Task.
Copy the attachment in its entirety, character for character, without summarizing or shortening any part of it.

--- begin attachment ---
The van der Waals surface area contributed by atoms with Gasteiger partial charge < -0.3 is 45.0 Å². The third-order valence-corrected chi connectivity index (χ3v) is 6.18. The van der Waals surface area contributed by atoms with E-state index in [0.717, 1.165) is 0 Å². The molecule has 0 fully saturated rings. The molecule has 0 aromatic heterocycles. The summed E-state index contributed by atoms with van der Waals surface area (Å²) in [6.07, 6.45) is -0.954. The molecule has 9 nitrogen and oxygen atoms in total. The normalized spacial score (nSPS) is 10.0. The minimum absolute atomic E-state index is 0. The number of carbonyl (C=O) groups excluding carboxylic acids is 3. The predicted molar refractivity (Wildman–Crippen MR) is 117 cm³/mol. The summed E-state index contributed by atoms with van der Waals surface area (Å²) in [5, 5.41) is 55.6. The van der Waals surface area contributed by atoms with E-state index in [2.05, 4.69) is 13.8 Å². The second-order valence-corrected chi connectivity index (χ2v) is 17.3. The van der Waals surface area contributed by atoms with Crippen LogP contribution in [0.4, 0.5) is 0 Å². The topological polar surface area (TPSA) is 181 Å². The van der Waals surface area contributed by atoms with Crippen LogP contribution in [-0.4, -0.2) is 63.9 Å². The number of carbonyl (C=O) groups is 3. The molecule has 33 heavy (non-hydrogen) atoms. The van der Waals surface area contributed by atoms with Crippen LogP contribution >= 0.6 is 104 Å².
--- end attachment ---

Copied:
The van der Waals surface area contributed by atoms with Gasteiger partial charge < -0.3 is 45.0 Å². The third-order valence-corrected chi connectivity index (χ3v) is 6.18. The van der Waals surface area contributed by atoms with E-state index in [0.717, 1.165) is 0 Å². The molecule has 0 fully saturated rings. The molecule has 0 aromatic heterocycles. The summed E-state index contributed by atoms with van der Waals surface area (Å²) in [6.07, 6.45) is -0.954. The molecule has 9 nitrogen and oxygen atoms in total. The normalized spacial score (nSPS) is 10.0. The minimum absolute atomic E-state index is 0. The number of carbonyl (C=O) groups excluding carboxylic acids is 3. The predicted molar refractivity (Wildman–Crippen MR) is 117 cm³/mol. The summed E-state index contributed by atoms with van der Waals surface area (Å²) in [5, 5.41) is 55.6. The van der Waals surface area contributed by atoms with E-state index in [2.05, 4.69) is 13.8 Å². The second-order valence-corrected chi connectivity index (χ2v) is 17.3. The van der Waals surface area contributed by atoms with Crippen LogP contribution in [0.4, 0.5) is 0 Å². The topological polar surface area (TPSA) is 181 Å². The van der Waals surface area contributed by atoms with Crippen LogP contribution in [-0.4, -0.2) is 63.9 Å². The number of carbonyl (C=O) groups is 3. The molecule has 33 heavy (non-hydrogen) atoms. The van der Waals surface area contributed by atoms with Crippen LogP contribution >= 0.6 is 104 Å².